A1 Journal article (refereed)
Prescription opioid use and employment : a nationwide Finnish register study (2021)

Böckerman, P., Haapanen, M., Hakulinen, C., & Vainiomäki, J. (2021). Prescription opioid use and employment : a nationwide Finnish register study. Drug and Alcohol Dependence, 227, Article 108967. https://doi.org/10.1016/j.drugalcdep.2021.108967

JYU authors or editors

Publication details

All authors or editors: Böckerman, Petri; Haapanen, Mika; Hakulinen, Christian; Vainiomäki, Jari

Journal or series: Drug and Alcohol Dependence

ISSN: 0376-8716

eISSN: 1879-0046

Publication year: 2021

Volume: 227

Article number: 108967

Publisher: Elsevier

Publication country: Ireland

Publication language: English

DOI: https://doi.org/10.1016/j.drugalcdep.2021.108967

Publication open access: Openly available

Publication channel open access: Partially open access channel

Publication is parallel published (JYX): https://jyx.jyu.fi/handle/123456789/77701


The secular decline in labor market participation and the concurrent increase in opioid use in many developed countries have sparked a policy debate on the possible connection between these two trends. We examined whether the use of prescription opioids was connected to labor market outcomes relating to participation, employment and unemployment among the Finnish population.

The working-age population (aged 19–64 years) living in Finland during the period 1995–2016 was used in the analyses (consisting of 67 903 701 person-year observations). Lagged values of prescription opioid use per capita were used as the exposure. Instrumental variables (IV) estimation method was used to identify causal effects, where opioid use per capita for the elderly (65–95-year-old) was used as an instrument for the opioid use per capita for the working-age population of the same gender, education and region.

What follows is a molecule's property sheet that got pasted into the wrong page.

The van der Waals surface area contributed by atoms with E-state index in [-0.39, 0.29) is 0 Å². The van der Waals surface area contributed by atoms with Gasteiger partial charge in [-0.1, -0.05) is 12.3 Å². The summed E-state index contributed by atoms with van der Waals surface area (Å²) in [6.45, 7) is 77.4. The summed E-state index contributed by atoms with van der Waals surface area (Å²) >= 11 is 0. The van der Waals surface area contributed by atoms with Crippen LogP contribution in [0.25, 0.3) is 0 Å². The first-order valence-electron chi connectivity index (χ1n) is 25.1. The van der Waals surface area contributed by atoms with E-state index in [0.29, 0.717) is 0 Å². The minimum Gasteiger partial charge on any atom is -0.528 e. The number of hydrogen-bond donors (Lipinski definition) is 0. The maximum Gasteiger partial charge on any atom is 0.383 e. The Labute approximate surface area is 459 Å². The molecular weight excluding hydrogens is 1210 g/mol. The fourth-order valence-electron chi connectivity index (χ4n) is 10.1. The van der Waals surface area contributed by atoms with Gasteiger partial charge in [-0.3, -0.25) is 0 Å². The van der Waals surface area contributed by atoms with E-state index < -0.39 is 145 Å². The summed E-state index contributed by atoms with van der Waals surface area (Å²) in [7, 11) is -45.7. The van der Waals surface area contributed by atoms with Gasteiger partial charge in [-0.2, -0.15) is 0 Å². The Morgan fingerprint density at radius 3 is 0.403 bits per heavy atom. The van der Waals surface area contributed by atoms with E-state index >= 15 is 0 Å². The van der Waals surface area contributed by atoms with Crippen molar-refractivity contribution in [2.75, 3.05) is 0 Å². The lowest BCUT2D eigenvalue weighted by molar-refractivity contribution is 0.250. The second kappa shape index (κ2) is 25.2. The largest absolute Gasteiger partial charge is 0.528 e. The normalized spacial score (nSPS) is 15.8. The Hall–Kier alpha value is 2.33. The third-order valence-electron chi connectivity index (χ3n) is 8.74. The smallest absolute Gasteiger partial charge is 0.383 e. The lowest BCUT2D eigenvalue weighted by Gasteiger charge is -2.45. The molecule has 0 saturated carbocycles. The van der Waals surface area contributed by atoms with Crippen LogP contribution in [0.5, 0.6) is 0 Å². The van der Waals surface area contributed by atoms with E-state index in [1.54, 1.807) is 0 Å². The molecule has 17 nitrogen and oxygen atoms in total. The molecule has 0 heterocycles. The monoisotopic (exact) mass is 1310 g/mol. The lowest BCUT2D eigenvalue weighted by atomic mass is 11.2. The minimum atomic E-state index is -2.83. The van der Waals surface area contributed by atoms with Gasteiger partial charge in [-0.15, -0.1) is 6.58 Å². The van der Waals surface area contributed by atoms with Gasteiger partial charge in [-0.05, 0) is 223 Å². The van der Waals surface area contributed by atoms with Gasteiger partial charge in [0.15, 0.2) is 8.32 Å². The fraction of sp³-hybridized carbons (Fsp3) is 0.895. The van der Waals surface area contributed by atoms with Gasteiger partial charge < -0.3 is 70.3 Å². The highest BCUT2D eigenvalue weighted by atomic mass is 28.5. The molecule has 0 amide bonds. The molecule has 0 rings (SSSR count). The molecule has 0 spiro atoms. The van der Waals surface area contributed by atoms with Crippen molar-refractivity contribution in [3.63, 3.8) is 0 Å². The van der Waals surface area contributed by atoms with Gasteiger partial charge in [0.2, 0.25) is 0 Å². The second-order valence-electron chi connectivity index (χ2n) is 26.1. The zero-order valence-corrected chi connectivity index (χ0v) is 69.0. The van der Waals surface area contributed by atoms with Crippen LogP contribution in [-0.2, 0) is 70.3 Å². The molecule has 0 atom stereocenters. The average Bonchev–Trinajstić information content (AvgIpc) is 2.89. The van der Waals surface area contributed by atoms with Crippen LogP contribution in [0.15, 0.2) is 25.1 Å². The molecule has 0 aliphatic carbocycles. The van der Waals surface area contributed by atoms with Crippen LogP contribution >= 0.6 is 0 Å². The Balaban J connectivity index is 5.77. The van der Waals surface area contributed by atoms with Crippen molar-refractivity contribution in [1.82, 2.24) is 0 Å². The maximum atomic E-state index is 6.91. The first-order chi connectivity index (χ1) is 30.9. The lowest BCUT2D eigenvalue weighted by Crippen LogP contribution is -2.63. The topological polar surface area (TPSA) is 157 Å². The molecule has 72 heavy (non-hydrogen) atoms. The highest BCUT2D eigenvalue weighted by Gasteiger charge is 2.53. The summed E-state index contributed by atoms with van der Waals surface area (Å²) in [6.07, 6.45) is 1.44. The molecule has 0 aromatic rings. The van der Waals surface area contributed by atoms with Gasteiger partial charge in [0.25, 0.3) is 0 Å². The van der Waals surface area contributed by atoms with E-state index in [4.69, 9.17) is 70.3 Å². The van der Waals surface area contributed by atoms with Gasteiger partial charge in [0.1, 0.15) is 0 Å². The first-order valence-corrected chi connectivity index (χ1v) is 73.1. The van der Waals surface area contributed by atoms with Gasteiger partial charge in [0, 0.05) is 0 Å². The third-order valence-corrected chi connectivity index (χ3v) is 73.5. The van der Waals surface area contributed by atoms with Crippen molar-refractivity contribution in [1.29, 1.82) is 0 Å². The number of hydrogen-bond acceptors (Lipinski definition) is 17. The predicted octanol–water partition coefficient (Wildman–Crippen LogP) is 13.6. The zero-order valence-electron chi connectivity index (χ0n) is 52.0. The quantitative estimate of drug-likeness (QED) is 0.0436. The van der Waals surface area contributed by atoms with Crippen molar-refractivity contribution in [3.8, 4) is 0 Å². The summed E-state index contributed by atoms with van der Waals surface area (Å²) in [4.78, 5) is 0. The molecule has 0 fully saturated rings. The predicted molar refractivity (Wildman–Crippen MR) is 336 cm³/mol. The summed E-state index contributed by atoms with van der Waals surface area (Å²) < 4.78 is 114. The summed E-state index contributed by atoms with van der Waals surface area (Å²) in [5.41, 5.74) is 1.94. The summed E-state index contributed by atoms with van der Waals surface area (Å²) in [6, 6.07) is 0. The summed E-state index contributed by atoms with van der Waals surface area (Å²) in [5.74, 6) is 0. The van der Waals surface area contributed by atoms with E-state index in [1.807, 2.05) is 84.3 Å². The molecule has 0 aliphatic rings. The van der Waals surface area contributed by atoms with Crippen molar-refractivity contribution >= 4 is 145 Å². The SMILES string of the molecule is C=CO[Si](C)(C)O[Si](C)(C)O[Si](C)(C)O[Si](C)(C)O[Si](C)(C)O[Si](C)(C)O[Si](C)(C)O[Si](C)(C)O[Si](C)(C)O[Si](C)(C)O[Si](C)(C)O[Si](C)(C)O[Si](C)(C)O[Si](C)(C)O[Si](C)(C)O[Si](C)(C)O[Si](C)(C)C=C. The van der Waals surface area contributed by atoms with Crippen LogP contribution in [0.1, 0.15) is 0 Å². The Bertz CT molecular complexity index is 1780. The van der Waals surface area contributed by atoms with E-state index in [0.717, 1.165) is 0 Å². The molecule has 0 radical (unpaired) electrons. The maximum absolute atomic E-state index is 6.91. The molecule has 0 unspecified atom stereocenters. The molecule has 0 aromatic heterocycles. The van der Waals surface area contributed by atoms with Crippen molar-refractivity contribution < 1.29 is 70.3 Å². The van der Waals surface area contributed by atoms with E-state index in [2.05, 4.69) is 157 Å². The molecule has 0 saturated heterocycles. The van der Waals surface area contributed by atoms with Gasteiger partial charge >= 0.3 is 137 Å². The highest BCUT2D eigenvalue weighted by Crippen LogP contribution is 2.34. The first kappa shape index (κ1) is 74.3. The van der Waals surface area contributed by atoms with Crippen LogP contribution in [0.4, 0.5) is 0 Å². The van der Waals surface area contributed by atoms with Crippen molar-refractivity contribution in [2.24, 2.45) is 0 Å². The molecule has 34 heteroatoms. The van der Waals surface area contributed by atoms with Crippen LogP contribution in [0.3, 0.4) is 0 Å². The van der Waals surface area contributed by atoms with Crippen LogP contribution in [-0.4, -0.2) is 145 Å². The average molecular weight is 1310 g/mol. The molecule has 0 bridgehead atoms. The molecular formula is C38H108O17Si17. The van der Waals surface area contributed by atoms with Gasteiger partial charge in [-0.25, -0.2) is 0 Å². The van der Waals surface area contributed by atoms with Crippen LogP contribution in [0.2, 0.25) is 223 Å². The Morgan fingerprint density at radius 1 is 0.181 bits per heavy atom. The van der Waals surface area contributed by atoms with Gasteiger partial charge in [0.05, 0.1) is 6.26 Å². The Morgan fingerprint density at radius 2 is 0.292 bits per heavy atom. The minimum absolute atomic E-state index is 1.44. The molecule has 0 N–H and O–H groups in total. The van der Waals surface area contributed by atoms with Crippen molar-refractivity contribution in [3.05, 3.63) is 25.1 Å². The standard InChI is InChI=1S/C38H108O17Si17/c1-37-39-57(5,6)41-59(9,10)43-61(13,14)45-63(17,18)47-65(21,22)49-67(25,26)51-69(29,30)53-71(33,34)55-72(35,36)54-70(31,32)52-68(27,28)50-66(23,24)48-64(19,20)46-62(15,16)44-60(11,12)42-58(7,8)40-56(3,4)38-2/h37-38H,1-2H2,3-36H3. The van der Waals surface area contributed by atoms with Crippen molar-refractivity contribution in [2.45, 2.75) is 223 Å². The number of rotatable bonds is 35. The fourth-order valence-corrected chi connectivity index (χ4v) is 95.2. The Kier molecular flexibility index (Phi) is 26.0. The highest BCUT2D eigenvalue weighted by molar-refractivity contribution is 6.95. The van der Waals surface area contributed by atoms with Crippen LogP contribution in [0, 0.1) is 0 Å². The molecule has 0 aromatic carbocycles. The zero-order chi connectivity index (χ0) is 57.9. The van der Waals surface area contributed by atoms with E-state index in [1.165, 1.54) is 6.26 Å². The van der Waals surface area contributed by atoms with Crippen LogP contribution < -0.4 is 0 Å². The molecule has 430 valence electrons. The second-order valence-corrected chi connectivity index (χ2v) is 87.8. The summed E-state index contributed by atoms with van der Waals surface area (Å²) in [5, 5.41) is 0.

Increased opioid use led to worse labor market outcomes in the long run, with the effect size of 16% and 20%, compared to the standard deviation of the employment and participation rates. On the contrary, in the short run, increased opioid use had positive employment effects.

Policymakers should take the contradictory short- and long-term effects into account while considering regulation and monitoring of opioid use. Regulating and monitoring long-term prescription opioids is crucial for reducing their negative labor market consequences.

Keywords: opioids; prescriptions; labour market; labour status; employment; population research

Free keywords: opioids; prescription drugs; labor market; employment; population-based

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Last updated on 2021-28-09 at 14:06